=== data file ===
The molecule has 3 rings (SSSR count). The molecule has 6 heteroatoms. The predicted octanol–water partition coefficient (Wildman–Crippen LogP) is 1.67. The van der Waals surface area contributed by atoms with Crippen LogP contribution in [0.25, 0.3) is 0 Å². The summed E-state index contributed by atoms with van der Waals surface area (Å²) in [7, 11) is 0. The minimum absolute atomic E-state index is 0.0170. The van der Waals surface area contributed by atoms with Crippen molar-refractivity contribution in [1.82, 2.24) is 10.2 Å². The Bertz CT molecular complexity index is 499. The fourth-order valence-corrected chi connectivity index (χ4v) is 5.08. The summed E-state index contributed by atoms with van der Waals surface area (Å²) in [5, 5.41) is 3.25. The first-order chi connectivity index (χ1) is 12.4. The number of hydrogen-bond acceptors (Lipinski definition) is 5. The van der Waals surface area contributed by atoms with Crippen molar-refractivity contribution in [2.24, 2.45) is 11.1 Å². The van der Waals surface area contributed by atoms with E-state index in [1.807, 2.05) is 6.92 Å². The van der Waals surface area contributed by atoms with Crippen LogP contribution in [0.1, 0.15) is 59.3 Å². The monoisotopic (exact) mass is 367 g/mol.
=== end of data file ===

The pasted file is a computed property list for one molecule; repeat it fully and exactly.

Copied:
The molecule has 3 rings (SSSR count). The molecule has 6 heteroatoms. The predicted octanol–water partition coefficient (Wildman–Crippen LogP) is 1.67. The van der Waals surface area contributed by atoms with Crippen LogP contribution in [0.25, 0.3) is 0 Å². The summed E-state index contributed by atoms with van der Waals surface area (Å²) in [7, 11) is 0. The minimum absolute atomic E-state index is 0.0170. The van der Waals surface area contributed by atoms with Crippen molar-refractivity contribution in [1.82, 2.24) is 10.2 Å². The Bertz CT molecular complexity index is 499. The fourth-order valence-corrected chi connectivity index (χ4v) is 5.08. The summed E-state index contributed by atoms with van der Waals surface area (Å²) in [5, 5.41) is 3.25. The first-order chi connectivity index (χ1) is 12.4. The number of hydrogen-bond acceptors (Lipinski definition) is 5. The van der Waals surface area contributed by atoms with Crippen molar-refractivity contribution in [2.24, 2.45) is 11.1 Å². The van der Waals surface area contributed by atoms with E-state index in [1.807, 2.05) is 6.92 Å². The van der Waals surface area contributed by atoms with Crippen LogP contribution in [0.1, 0.15) is 59.3 Å². The monoisotopic (exact) mass is 367 g/mol.